What’s important is that this is a serious sport, and a highly successful pigeon can be sold for huge amounts. In November 2020, a two-year old female racing pigeon, belonging to a Belgian, was auctioned to a Chinese purchaser for $1.9 million because of its breeding pedigree, making it the highest valued racing pigeon. Consequently, the peregrine falcon and sparrow hawk sometimes find themselves threatened or hunted by racing pigeon enthusiasts who fear that the raptors will kill their prize birds.
There are of course other pigeons and doves worldwide. In fact there are over 300 species of these birds, some occupying tiny areas, such as a single island (for example, Granada), or small parts of a country ( for example, the Somali pigeon in northern Somalia and the black-billed fruit dove in the north east corner of Australia’s Northern Territory). In North America, in addition to the rock pigeon and its descendants, there is the band-tailed pigeon, native to the west and southwestern states. It is the second most abundant species of pigeon in the United States. Small flocks can be observed descending into backyards and stealing seeds from bird feeders. There is also the white-crowned pigeon, found in southern Florida, and the red-billed pigeon resident in the south of Texas and throughout Mexico. They are considered gamebirds and are hunted across the southern areas of North America.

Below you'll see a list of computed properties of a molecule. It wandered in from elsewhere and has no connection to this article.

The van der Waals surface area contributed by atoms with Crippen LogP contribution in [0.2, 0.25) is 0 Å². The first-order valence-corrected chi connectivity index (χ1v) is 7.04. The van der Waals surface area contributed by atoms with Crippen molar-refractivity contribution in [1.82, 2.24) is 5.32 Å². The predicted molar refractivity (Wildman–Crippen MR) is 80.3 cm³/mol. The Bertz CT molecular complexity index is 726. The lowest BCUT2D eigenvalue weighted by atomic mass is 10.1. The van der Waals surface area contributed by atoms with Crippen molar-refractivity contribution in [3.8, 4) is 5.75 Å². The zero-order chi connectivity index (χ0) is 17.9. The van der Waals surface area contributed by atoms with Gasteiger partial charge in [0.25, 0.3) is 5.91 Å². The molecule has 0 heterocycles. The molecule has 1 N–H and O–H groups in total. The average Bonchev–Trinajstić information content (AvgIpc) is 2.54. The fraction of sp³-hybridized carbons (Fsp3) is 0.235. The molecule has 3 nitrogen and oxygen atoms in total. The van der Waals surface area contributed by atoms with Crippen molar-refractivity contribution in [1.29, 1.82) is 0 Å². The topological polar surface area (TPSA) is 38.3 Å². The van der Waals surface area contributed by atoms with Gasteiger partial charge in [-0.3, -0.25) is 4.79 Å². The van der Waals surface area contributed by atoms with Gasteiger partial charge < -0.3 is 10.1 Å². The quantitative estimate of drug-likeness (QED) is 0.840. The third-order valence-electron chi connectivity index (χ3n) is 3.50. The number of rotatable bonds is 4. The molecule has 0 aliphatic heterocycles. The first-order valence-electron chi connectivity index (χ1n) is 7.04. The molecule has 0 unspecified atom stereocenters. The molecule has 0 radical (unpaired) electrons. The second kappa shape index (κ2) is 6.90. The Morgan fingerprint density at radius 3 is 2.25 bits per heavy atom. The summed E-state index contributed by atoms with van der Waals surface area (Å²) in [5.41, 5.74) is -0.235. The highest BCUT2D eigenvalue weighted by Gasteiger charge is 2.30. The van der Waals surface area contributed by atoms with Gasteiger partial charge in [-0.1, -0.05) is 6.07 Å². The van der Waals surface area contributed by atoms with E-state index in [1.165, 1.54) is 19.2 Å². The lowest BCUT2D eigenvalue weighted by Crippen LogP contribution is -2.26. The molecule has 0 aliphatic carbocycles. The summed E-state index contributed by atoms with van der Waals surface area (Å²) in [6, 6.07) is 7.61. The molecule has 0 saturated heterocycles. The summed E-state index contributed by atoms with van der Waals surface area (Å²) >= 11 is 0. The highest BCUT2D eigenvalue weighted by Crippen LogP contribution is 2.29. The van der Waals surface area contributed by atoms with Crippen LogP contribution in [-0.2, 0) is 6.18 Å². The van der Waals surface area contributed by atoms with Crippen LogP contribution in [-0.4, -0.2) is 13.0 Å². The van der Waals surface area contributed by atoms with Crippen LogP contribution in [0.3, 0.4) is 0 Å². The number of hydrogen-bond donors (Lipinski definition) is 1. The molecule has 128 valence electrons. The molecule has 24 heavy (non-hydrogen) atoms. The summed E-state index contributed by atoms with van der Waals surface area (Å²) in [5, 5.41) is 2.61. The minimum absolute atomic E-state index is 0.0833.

As for doves, there are 15 varieties in North America, with the mourning dove, named for its haunting and sad cooing sound, by far the most common. It is resident across two-thirds of the North American continent, and has an estimated population of about two million breeding birds. They are friendly, attractive birds, often seen in backyards where they feed both on the ground, under bird feeders, and on platform feeders. Some US states regard them gamebirds.
Hopefully, they will not follow the same destiny as the passenger pigeon, a native bird to North America that was considered to be the most numerous species of bird on that continent when Europeans first arrived. Its population at that time is estimated to have been at least three billion, and the species is thought to have accounted for around 40 percent of the continent’s bird population. They were shaped for speed, lived in forests, ate nuts and berries, and occupied very noisy nesting colonies. Their numbers rapidly declined, with catastrophic losses in the late 1800s. By 1900, none had survived in the wild, and in 1914, the last passenger pigeon in captivity died. Over-hunting, deforestation, and the boom-to-bust availability of their food are quoted as reasons for the extinction.